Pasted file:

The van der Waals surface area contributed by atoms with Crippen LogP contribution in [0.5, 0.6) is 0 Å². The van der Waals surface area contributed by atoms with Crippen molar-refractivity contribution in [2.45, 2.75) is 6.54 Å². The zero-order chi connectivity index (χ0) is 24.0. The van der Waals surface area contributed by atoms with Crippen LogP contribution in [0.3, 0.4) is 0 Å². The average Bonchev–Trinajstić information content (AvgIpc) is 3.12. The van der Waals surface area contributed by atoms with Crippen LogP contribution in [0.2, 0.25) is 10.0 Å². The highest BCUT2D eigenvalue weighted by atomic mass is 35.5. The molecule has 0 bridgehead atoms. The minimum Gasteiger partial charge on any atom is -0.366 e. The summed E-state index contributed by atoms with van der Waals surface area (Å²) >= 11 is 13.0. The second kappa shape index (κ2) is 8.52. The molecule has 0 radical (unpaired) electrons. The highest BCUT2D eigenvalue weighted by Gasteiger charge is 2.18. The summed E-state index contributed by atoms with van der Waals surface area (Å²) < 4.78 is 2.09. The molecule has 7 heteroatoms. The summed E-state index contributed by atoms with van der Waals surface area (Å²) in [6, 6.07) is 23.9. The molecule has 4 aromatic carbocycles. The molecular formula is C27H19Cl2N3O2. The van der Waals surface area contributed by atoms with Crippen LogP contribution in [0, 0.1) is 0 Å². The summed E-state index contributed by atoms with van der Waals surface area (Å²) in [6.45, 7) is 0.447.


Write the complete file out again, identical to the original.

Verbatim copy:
The van der Waals surface area contributed by atoms with Crippen LogP contribution in [0.5, 0.6) is 0 Å². The van der Waals surface area contributed by atoms with Crippen molar-refractivity contribution in [2.45, 2.75) is 6.54 Å². The zero-order chi connectivity index (χ0) is 24.0. The van der Waals surface area contributed by atoms with Crippen LogP contribution in [0.3, 0.4) is 0 Å². The average Bonchev–Trinajstić information content (AvgIpc) is 3.12. The van der Waals surface area contributed by atoms with Crippen LogP contribution in [0.2, 0.25) is 10.0 Å². The highest BCUT2D eigenvalue weighted by atomic mass is 35.5. The molecule has 0 bridgehead atoms. The minimum Gasteiger partial charge on any atom is -0.366 e. The summed E-state index contributed by atoms with van der Waals surface area (Å²) >= 11 is 13.0. The second kappa shape index (κ2) is 8.52. The molecule has 0 radical (unpaired) electrons. The highest BCUT2D eigenvalue weighted by Gasteiger charge is 2.18. The summed E-state index contributed by atoms with van der Waals surface area (Å²) < 4.78 is 2.09. The molecule has 7 heteroatoms. The summed E-state index contributed by atoms with van der Waals surface area (Å²) in [6, 6.07) is 23.9. The molecule has 4 aromatic carbocycles. The molecular formula is C27H19Cl2N3O2. The van der Waals surface area contributed by atoms with Crippen LogP contribution in [0, 0.1) is 0 Å². The summed E-state index contributed by atoms with van der Waals surface area (Å²) in [6.45, 7) is 0.447.